On Thursday night, Matt and Kim came to campus to perform for the students. Since there was a chance of rain that night, the venue was moved from outside in Patterson Court to the Duke Performance Hall. This inhibited many students from attending the concert because the Union Board could only hand out a certain amount of tickets and also deterred many people who originally wanted to attend. I was not particularly excited for that the location of the concert had been moved since I had seen Matt and Kim before at a musical festival during the summer and did not imagine that the energy would be anything like that, especially in a small enclosed space filled with theatre chairs. I decided that I would attend the concert anyways since I enjoy their music and think that Matt and Kim are both great performers that interact with the crowd unlike most other artists that I had seen live. My friends and I arrived at the concert, and all of the lights were still on and less than fifty people filled into the theatre chairs. A man who played somber sounding music on a keyboard sang while everyone sat, waiting for the main act to come on. I was disappointed and disinterested; my friends and I ended up leaving and waiting for the first act to finish before returning.
After receiving many texts that Matt and Kim had just come onto the stage, my friends and I raced back to Duke Performance Hall. By this time, the lights had gone down, and the seats and the pit had filled up. We squeezed our way into the pit through the screaming fans. I was quite surprised that I enjoyed the concert despite the unique environment. The small indoor venue with seating created an intimate setting, and Matt and Kim’s energy radiated throughout the hall. The confetti that fell from the ceiling and Kim crowd surfing were elements that I thought would not be possible with an indoor concert. They were able to put on a performance that was comparable to the one that I had experienced at the musical festival this past summer.
The role of women in Indonesian society has been a focus of Andrew Weintraub throughout Dangdut. During the 1990’s, the state shaped culture, including pop music. New question arose regarding how gender differences should be performed and how the government should control the music. There was a shift in nature in Indonesian music, focusing less on the traditional aspects of the orkes Melayu and more on the new ideas of pop. Indonesian music now relied heavily on instrumentation, specifically the guitar. This movement to pop occurred as the government’s role in music began to change. Media became less centralized and now incorporated commercial television, where dangdut performances were shown on; recording companies would pay for their artists to be features on these channels. These commercial stations were privately owned so the government could not monopolize dangdut.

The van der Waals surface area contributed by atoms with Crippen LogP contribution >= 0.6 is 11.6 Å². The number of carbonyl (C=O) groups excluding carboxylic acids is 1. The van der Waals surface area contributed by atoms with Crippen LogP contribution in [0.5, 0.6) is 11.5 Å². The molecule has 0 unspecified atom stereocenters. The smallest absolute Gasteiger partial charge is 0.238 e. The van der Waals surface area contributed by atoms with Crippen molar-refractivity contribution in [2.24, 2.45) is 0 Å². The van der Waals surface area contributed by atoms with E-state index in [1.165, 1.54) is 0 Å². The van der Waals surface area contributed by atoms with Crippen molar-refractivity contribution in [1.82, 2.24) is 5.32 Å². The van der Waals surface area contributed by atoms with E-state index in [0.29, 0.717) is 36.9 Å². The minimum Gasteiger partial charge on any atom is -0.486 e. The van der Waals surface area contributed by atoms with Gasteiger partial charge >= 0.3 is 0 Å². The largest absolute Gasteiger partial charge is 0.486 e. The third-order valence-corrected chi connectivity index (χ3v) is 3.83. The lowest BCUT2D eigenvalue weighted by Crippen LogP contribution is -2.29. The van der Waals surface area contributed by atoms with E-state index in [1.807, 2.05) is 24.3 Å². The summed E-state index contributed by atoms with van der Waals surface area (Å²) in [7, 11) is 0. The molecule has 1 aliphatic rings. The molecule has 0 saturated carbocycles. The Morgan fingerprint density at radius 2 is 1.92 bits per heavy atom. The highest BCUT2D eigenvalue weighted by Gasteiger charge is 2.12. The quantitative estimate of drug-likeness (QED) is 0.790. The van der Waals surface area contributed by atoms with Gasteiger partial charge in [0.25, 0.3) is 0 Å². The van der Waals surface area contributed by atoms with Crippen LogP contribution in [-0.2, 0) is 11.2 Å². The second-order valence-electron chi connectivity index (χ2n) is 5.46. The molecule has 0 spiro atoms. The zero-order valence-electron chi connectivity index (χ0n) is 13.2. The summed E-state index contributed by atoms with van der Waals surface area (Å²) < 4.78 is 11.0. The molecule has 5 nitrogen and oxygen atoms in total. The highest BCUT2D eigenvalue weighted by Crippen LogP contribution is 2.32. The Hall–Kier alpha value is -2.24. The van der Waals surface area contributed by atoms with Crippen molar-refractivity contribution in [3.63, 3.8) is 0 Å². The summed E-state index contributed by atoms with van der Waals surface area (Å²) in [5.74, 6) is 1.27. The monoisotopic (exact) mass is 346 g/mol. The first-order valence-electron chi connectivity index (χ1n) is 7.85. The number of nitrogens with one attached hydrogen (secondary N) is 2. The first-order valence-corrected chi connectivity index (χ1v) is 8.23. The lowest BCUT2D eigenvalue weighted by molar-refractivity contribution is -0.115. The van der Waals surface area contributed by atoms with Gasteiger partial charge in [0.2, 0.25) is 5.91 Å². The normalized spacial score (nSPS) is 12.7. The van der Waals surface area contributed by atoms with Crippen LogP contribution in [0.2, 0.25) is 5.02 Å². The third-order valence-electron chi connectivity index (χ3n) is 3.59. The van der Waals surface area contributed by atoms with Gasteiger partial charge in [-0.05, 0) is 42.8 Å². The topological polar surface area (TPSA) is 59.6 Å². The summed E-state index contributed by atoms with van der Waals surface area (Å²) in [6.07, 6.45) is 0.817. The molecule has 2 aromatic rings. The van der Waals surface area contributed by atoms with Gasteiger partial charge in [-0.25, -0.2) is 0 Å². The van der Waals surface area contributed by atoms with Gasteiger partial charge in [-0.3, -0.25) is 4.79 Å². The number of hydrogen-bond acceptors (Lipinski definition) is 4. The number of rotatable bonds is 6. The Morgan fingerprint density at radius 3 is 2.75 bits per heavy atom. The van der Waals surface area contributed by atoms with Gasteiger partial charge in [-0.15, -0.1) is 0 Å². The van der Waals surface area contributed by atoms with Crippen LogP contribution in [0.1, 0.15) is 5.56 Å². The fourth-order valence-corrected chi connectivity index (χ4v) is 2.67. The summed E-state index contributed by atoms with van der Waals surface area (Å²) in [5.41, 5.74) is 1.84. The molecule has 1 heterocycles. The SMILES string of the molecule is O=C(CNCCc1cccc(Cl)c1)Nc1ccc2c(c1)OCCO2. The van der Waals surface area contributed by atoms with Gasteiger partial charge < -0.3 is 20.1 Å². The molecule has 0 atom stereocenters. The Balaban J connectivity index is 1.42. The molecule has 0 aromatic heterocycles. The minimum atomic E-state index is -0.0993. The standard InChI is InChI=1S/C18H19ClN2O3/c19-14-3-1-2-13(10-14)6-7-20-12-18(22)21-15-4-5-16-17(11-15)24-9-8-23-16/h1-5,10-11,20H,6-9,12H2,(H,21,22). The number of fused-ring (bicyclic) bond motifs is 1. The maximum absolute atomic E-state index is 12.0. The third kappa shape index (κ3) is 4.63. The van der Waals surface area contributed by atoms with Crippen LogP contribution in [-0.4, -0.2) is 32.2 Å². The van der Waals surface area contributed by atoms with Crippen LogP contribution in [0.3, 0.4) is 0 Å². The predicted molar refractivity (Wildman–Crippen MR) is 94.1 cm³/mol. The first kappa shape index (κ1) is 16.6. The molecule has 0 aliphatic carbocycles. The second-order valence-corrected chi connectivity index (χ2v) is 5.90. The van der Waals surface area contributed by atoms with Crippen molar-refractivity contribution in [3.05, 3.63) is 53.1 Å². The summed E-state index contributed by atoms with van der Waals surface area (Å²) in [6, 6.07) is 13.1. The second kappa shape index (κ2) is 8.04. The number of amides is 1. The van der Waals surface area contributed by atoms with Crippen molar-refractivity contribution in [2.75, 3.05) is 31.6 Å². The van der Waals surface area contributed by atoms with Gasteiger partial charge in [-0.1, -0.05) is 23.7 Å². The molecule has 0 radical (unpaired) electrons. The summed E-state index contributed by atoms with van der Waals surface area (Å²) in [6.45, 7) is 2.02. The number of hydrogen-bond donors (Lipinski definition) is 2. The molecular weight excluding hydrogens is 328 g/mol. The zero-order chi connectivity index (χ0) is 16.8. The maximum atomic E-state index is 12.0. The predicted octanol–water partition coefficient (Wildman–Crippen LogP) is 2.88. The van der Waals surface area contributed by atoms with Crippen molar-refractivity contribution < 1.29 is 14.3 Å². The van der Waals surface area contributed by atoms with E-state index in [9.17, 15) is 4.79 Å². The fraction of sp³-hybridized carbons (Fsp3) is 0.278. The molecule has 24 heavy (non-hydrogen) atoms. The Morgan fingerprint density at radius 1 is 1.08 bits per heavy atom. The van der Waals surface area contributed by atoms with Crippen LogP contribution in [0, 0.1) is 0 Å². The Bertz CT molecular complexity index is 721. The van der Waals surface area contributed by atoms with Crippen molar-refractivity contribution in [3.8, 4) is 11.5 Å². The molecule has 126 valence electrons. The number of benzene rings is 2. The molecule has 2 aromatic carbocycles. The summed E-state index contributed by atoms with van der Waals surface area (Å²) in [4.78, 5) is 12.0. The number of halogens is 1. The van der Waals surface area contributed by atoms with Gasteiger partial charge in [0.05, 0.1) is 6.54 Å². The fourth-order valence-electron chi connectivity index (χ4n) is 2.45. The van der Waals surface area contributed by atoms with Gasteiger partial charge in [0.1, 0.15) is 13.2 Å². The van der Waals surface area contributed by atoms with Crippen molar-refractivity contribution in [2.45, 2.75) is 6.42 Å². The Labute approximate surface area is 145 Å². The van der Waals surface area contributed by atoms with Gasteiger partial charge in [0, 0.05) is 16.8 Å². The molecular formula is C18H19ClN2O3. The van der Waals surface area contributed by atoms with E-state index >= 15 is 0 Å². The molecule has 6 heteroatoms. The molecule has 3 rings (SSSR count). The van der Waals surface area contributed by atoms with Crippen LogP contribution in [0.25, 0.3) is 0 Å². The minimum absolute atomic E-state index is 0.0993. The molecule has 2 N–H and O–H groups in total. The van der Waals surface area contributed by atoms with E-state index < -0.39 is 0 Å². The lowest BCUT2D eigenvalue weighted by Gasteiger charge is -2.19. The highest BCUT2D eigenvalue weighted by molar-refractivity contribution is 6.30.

The new media was able to reach new audiences. Previously, audiences were the people who attended live performances, which normally included teenage to middle aged men. Now that dangdut was displayed on commercial television, a domestic space and live performance were available since it became more widely accessible. Also, the advancement of technology allowed for music to be listened to on cassettes, which dangdut very attainable.
Weintraub later discusses two pieces, “Are You a Virgin or Not?” and “O My Dear”. “These two songs present very different images of women, particularly the ways in which women articulate symbolically with the nation” (165). These two songs are Indonesian interpretations and portrayals of women in society, demonstrating a vastly different role that women could play. In both cases, women are not passive and are the main performer in each piece, both singing and dancing. In “O My Dear”, we get the portrayal of a woman who is married, emphasizing the importance of family values and tradition. However, in “Are You a Virgin or Not?”, we get the portrayal of a divorced woman, and the ideas of private and public places are confused. In this new era of pop, there was less conservative singing and dancing involving women. Some women believed this as empowering, while some critics viewed this unremarkable.